Aston-Martin, having scored such a massive coup, then failed to recognise the publicity value of the two motors Broccoli used - one car for distance and driving shots and one with the gadgets. Two further cars were made to help publicise the film and one of these sold last year for $2m.
Top Trumps: E-type vs DB5
So just how did the E-type stack up against the DB5? Both cars offered similar performance but the E-type would get you round corners quicker.
It should have been Bond at the wheel, not this fool
The DB5 featured a Superleggera body based on a hard-wearing, lightweight aluminium alloy called Duralumin, as used in Zeppelin airships and other flying machines. It had 4-litre straight six engine, three SU carburettors and five-speed gearbox, servo-assisted disc brakes and offered 282 horsepower at 5500rpm. Top speed was 142mph, and the car could go 0-60 in 7.1 seconds.
The E-Type had all independent suspension, unlike the DB5, with a Monocoque chassis design and an XK engine that was produced from 1949 to 1992. The car packed either a 3.8 litre powerplant that produced 220 horsepower or a 4.2 litre job that produced 265 horsepower, and in 1971 there came an even more outrageous 5.3 litre V12 engine. The E-type also came with servo disc brakes all round. Top speed for the cat beat the DB5 - 150mph flat out and 0-60 in 6.7 seconds.
Neither car was entirely new even then but both perform well enough, in a straight line anyway, to hold up against modern competition. Both have top speeds of around 150 and their 0-60 times at well under ten seconds remain respectable even today.
The E-type drew heavily on Jaguar’s D-type racing machine for inspiration. The DB5 used the same engine as the DB4, which was not far from identical to that in Aston’s racing cars of the 50s. It did get a better, five speed gearbox.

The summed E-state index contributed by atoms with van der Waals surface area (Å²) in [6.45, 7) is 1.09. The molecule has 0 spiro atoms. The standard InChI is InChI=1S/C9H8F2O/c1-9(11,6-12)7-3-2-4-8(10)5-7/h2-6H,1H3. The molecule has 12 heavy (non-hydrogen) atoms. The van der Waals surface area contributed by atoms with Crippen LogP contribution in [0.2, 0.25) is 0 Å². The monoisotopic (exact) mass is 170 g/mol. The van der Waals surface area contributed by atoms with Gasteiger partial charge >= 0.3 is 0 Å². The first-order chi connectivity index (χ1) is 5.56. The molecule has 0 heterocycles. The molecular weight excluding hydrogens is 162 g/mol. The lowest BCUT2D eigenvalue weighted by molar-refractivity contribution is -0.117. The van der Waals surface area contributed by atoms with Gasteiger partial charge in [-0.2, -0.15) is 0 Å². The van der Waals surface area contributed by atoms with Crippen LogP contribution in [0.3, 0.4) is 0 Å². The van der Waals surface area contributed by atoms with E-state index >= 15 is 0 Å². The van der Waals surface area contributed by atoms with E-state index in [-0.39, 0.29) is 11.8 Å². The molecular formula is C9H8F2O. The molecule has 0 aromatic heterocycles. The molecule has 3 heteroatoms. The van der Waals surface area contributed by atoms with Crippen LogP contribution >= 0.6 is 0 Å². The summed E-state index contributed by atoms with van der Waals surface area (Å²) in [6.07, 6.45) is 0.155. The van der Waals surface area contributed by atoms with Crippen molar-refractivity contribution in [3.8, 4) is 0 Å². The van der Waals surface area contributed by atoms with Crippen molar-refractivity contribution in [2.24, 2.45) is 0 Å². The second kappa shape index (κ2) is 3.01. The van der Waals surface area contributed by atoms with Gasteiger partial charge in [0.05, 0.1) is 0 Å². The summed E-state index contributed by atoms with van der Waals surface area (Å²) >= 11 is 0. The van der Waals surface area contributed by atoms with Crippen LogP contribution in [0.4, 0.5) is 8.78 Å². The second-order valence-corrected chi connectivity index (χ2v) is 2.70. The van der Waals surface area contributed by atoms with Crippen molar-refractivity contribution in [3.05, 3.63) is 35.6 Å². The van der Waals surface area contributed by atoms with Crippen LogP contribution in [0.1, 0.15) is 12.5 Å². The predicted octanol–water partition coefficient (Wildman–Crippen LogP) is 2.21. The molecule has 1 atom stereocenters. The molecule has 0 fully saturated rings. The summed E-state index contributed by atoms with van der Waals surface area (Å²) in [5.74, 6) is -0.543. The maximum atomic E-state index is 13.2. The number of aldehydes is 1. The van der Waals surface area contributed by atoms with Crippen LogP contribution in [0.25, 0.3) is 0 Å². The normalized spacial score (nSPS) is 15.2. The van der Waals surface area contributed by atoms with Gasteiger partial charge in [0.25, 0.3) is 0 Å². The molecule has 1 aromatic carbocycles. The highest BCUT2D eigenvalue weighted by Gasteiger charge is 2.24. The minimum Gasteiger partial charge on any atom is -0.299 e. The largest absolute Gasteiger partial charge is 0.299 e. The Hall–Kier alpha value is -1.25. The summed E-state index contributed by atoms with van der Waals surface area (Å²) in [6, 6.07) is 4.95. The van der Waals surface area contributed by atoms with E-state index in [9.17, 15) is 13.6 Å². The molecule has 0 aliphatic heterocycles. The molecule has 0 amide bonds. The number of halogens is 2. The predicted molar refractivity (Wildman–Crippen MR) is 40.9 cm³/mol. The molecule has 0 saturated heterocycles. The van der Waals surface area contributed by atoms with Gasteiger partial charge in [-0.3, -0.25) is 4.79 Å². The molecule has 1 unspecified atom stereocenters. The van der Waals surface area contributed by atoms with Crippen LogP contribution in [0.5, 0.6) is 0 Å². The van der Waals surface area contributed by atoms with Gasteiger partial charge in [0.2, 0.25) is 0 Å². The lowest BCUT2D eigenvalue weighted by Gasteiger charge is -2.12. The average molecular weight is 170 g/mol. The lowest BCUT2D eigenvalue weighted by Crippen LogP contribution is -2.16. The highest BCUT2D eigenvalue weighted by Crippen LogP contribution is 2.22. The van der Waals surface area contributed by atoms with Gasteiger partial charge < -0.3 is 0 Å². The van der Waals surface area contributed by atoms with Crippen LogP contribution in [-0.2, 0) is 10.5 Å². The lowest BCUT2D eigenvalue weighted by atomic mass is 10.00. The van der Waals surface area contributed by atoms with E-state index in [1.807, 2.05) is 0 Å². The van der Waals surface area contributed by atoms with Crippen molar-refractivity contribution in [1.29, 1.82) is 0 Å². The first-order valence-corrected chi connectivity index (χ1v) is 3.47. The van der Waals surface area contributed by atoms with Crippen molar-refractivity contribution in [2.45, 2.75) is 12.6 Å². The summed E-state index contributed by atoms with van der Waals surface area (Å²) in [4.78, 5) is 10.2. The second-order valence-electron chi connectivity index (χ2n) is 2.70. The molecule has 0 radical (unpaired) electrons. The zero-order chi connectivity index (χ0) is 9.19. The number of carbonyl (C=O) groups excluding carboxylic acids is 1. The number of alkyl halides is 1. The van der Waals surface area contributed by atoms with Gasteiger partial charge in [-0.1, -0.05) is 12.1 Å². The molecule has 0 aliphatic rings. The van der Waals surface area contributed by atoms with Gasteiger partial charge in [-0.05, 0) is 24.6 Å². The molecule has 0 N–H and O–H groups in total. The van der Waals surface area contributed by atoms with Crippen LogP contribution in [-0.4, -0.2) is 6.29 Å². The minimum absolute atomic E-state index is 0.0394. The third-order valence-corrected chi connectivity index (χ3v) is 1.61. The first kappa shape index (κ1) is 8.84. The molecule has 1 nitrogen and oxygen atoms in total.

Come on though - the submarine Lotus was pretty cool
Probably the second choice of iconic Bond car is Roger Moore’s Lotus Esprit Turbo – and you can get your hands on one of those for about ten grand, too.
This is how you make a car hard to see
Ignore the cynics who will tell you that it is possibly Lotus’s worst car and that the name stands for Lots Of Trouble, Usually Serious. Focus on how it looked nearly as good as Ursula Andress as it left the sea for the beach.
What of the other cars we've seen Bond drive? Most of the affordable Bond vehicles are those Bond stole, rather than ones issued by Q.
An Alfa Romeo GTV6, from Octopussy, might be within budget if you’re feeling brave. They still look and sound amazing. You could even buy a BMW if you're of that persuasion – not the Z8 but probably a Z3 from GoldenEye or, even better, a 750i.
If you’re feeling really poor you could probably still afford half a 2CV as driven by Roger Moore in For Your Eyes Only. And in fact the widely derided Octopussy, a low point even in the Roger Moore era, does surprisingly well on the car front. You could probably also lay your hands on a Triumph Stag, which had a minor role in Diamonds are Forever.
The name’s Cooper, Mini Cooper